What happened next was completely unexpected: A catchy melody, a pseudo-vulgar phrase, and (most importantly) a topic whose time had come all crystallized to achieve that elusive quality known as “virality.” David Carr tweeted it out. Mediabistro covered it. Then Huffington Post got a hold of it, and the rest was history.
I wish I could say the experience gave me some secret blueprint explaining how to make a video go viral, but the truth is, no such blueprint exists. We try to make all our songs as fun, catchy, and informative as possible, but our success rate will never be perfect. And besides, music appreciation is by definition subjective.
That said, we were extremely lucky in our timing. We released the song during an end-of-semester Studio 20 presentation in May 2011,E which just so happened to coincide with a huge uptick in visibility of the fracking issue. According to Google Insights, the number of search queries for “fracking” increased by over 400 percent between December 2010 and November 2011, and our video was released right in the middle of that surge.
Over the next year, I collaborated on songs about congressional redistricting, Super PACs, and foreclosures. Our team also cemented: Bean and I would handle the music and lyrics, while Sharon Shattuck and Krishnan Vasudevan, two immensely talented graduates of the New York University news and documentary concentration, would handle the visuals.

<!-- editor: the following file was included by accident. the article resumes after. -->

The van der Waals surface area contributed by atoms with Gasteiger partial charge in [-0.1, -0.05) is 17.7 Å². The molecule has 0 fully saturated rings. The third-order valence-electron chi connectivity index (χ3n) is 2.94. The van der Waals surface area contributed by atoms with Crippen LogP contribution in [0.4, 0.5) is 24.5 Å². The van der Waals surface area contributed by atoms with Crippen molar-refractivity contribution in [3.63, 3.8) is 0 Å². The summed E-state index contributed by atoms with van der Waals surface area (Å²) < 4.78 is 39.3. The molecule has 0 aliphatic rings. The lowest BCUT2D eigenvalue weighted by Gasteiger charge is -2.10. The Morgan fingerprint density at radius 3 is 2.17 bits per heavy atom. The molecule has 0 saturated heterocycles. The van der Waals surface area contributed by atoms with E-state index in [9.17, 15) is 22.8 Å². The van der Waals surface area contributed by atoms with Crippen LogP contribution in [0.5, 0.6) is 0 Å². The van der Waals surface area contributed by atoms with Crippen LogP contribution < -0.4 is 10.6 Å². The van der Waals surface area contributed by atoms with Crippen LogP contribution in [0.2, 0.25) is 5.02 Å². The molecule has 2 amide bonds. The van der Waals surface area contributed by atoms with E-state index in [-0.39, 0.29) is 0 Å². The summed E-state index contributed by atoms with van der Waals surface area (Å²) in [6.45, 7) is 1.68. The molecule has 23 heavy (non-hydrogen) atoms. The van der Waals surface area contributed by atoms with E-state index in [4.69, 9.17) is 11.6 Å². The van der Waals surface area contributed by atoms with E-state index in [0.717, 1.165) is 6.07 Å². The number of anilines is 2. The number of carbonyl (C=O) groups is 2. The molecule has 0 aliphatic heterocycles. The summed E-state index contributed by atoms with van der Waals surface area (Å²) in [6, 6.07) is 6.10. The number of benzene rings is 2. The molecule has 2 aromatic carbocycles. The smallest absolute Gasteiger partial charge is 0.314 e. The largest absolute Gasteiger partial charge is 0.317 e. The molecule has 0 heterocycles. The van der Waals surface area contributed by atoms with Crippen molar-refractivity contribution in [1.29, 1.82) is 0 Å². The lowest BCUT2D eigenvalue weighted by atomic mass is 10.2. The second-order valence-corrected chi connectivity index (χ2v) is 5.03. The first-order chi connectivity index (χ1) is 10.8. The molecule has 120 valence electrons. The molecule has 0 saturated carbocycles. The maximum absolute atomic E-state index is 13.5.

The latest project for Explainer Music (that’s what we call ourselves these days) is a partnership with the technology website PandoDaily. Our first video went up this week. It looks to explain the 1990s tech bubble and how that disaster differs from the not-really-a-tech-bubble-but-still-problematic situation today. It also sounds like an 8-bit video game.
While we haven’t closed the book on “long-form” news songs, most of the videos we’ll make will be shorter and leaner with a turnaround time of just one to two weeks. By this time next year, we’ll have built a huge library of explanatory content. It’s very much in the spirit of Jay Rosen’s explainer manifesto, providing helpful context to ongoing stories so when journalists report new information, they won’t just give news consumers “updates to software that was never installed.”
That’s why the easy distribution of YouTube is so crucial. If consumers and journalists perceive a gap in how the news is reported (in this case, not enough explanation) they don’t have to wait for major organizations or institutions to fulfill the need. Any schlub like me can create a YouTube account and spit out content I think might be beneficial to viewers.
While the success of our videos has largely been driven through more institutional channels, guys like Kevin T. Porter who created the Sorkinisms supercut will tell you that if a video is well-timed and entertaining (and in our case, we’ll add “informative” to the list), all it takes is a community on Twitter or Reddit to discover it in order to attract a huge audience.
This is where the principle of entrepreneurship, which is so foundational to the curriculum of Studio 20, comes in. Now when I say entrepreneurship, I don’t mean, “starting your own business.” I mean charting your own path, with or without the help of an established journalistic institution, and, most importantly, not waiting for someone else’s permission to do something innovative.
Professionally-speaking, I’m not always as fearless as I was the day I stood up in ProPublica’s conference room. But when I am, I’m not afraid to drop 16 bars.
Photo by Explainer Music
David Holmes is a technology and politics reporter. His work has appeared in Fast Company, the Guardian, the Daily Beast, and Stereogum. In 2011, he wrote the acclaimed "The Fracking Song (My Water's on Fire Tonight) based on ProPublica's investigation on hydraulic fractured gas drilling.